Effects of forage type, forage to concentrate ratio, and crushed linseed supplementation on milk fatty acid profile in lactating dairy cows

A.R. Sterk, B.E.O. Johansson, H.Z.H. Taweel, M. Murphy, A.M. van Vuuren, W.H. Hendriks, J. Dijkstra

Research output: Contribution to journalArticleAcademicpeer-review

50 Citations (Scopus)

Abstract

The effects of an increasing proportion of crushed linseed (CL) in combination with varying forage type (grass or corn silage) and forage to concentrate ratio (F:C), and their interactions on milk fatty acid (FA) profile of high-producing dairy cows was studied using a 3-factor Box-Behnken design. Sixteen Holstein and 20 Swedish Red cows were blocked according to breed, parity, and milk yield, and randomly assigned to 4 groups. Groups were fed different treatment diets formulated from combinations of the 3 main factors each containing 3 levels. Forage type (fraction of total forage dry matter, DM) included 20, 50, and 80% grass silage, with the remainder being corn silage. The F:C (DM basis) were 35:65, 50:50, and 65:35, and CL was supplied at 1, 3, and 5% of diet DM. Starch and neutral detergent fiber content (DM basis) of the treatment diets ranged from 117 to 209 g/kg and 311 to 388 g/kg, respectively. Thirteen treatment diets were formulated according to the Box-Behnken design. During 4 experimental periods of 21 d each, all treatment diets were fed, including a repetition of the center point treatment (50% grass silage, 50:50 F:C, 3% CL) during every period. Intake, production performance, and milk FA profile were measured, and response surface equations were derived for these variables. Shifting from 80% grass silage to 80% corn silage in the diet linearly increased dry matter intake (DMI), net energy for lactation (NEL) intake, cis-9,cis-12-C18:2 (C18:2n-6) intake, and milk yield, and linearly decreased cis-9,cis-12,cis-15-C18:3 (C18:3n-3) intake and milk fat content. Shifting from a high forage to a high concentrate diet linearly increased DMI, NEL intake, C18:2n-6 intake, and milk yield, and decreased milk fat content. Supplementation of CL linearly increased C18:3n-3 intake, but had no effect on DMI, NEL intake, milk yield, or milk fat content. Shifting from 80% grass silage to 80% corn silage linearly increased proportions of trans-10-C18:1 and C18:2n-6 in milk fat, whereas the proportions of trans-11,cis-15-C18:2 and C18:3n-3 linearly decreased. Significant interactions between CL supplementation and F:C were found for proportions of trans-10-C18:1, trans-15-C18:1, cis-15-C18:1, trans-11,cis-15-C18:2, and C18:3n-3 in milk fat, with the highest levels achieved when the diet contained 5% CL and a 35:65 F:C ratio. The effect of supplementing CL on several milk FA proportions, including C18:2n-6 and C18:3n-3, depends significantly on the F:C ratio and forage type in the basal diet.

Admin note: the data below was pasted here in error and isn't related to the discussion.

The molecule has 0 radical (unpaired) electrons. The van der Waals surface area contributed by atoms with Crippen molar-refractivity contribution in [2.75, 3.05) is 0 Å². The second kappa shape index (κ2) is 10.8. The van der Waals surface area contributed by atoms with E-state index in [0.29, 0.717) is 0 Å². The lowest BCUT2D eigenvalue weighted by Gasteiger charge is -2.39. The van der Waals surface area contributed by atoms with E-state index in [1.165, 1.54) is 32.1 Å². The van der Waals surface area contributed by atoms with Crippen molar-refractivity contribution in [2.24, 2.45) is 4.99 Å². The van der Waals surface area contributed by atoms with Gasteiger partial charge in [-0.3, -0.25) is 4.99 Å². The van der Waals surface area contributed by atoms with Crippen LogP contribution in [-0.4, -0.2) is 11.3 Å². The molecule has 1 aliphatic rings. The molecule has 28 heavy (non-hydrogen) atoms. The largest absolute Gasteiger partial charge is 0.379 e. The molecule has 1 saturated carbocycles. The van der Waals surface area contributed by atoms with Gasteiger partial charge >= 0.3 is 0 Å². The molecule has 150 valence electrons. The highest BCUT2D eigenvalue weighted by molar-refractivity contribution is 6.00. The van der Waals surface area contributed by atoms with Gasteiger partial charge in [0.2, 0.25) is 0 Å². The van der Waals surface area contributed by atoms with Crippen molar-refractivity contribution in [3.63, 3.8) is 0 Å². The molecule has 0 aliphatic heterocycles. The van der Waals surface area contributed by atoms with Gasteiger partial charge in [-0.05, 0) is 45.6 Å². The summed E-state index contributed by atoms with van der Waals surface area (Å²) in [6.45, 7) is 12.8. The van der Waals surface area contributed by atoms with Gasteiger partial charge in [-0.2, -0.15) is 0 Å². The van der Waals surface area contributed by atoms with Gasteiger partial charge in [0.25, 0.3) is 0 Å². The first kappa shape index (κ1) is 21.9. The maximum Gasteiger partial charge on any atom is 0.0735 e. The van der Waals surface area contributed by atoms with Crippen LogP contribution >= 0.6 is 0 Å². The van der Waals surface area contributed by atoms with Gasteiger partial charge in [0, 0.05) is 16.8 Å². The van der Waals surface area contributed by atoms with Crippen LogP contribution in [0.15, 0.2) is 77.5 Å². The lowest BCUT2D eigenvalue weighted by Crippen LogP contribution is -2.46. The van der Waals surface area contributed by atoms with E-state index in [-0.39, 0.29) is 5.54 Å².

Original languageEnglish
Pages (from-to)6078-6091
JournalJournal of Dairy Science
Volume94
Issue number12
DOIs
Publication statusPublished - 2011

Keywords

  • conjugated linoleic acids
  • sunflower oil
  • feed-intake
  • fish-oil
  • diet
  • biohydrogenation
  • rumen
  • silage
  • responses
  • trans-10

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